Essentially, distributed deception means creating a series of fake journeys a potential hacker could take. The aim is to confuse, deceive, and catch them red handed.

 

Illusive Networks creates an “illusive” version of a company’s network (that alternate reality we were talking about earlier). And, once a hacker finds themselves in this parallel universe, the tool identifies the individual and either keeps them shut in there forever or kicks them out for good.

Think about it: to strategically plan a pathway to the main asset, a hacker needs to consider two things. They need to know what options they have for where they can go next, and they need to know how they can access the powers needed to execute that particular move. In the security world, this two-step process is known as orientation and propagation.

 

You see, to get to the coveted prize, a hacker needs to make a series of hundreds or thousands of tiny moves — something that Illusive Network aims to put a rapid stop to.

 

Say, for example, there’s a hacker who has the option to take three different paths towards their next step. Illusive Networks then swoops in with a further twenty choices, of which only three are real and the other seventeen are traps. If the hacker takes any of those seventeen options which, let’s face it, is highly likely with the law of probability, the system is alerted to an unwanted intruder.

 

Likewise, if a hacker needs to gain credentials to make their next move, Illusive Networks will supply them with tens more credentials than they need so that, again, if they pick the wrong choice the system goes into lockdown.

So, rather than shutting out hackers entirely like firewalls do, Illusive Networks deceives them so it’s almost impossible for them to reach their end goal. The startup has even brought several ex-attackers on board who have shared their perspectives to make solutions more realistic and useful.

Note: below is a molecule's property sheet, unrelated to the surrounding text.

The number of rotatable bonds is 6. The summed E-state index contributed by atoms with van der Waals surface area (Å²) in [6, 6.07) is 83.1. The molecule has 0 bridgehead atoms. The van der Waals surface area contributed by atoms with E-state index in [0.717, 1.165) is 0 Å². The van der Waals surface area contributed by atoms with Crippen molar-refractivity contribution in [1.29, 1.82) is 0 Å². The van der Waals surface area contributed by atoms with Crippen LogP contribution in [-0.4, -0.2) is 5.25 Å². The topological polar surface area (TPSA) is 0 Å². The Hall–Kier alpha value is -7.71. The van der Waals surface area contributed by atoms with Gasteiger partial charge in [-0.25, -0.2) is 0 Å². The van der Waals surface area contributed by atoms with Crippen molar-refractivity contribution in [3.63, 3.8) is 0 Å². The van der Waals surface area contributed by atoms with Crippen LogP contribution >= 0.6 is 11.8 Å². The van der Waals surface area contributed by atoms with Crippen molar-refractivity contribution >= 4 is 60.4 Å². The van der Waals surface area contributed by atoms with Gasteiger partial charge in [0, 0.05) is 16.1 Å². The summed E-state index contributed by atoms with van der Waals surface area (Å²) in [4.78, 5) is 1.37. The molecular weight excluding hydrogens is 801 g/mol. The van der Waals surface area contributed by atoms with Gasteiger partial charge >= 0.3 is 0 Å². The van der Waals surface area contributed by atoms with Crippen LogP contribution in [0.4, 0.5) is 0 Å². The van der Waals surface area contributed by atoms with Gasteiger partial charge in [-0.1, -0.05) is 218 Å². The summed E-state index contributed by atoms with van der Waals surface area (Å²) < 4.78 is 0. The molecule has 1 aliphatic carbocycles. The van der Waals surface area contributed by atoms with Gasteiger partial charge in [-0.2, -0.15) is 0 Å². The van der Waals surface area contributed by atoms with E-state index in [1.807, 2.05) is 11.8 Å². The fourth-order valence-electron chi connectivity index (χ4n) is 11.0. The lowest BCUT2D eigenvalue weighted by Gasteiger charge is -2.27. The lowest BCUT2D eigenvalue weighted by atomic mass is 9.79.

Perhaps the most advanced thing about the startup is that neither the professionals working for Illusive Networks nor the hackers can see the deceptions until they walk into them head first. This means the deception sensors are only triggered if someone “bumps into them”, but it also means that it only takes a few moves (out of potentially thousands) for an attacker to be detected and kicked out.

 

What Does This Mean for the Future of Cyber Attacks and Data Breaches?

Illusive Networks plans to bring a new age of security to digital businesses that will see less hackers succeeding despite them getting more and more sophisticated every day.

 

Data breaches could be a thing of the past, as distributed deception means hackers don’t have to just navigate one obstacle like a firewall. Instead, there are obstacles all around them (think security lasers in a museum as a real-life example), and every wrong move can be quickly detected.

 

But while it might be comforting to know that our personal data looks to be safer than ever, the technology behind Illusive Networks might not be limited stopping hackers in the future.

 

What if hackers start using it to their advantage? These are people that are highly skilled in tech-endeavors, so surely they’re buffing up on this new technology as we speak and working out ways they can use it to their benefit? If they’re not, maybe they’re missing a trick.

 

Systems like the one Illusive Networks is using are groundbreaking in the war against cyber attacks but only time will tell if they’re victorious.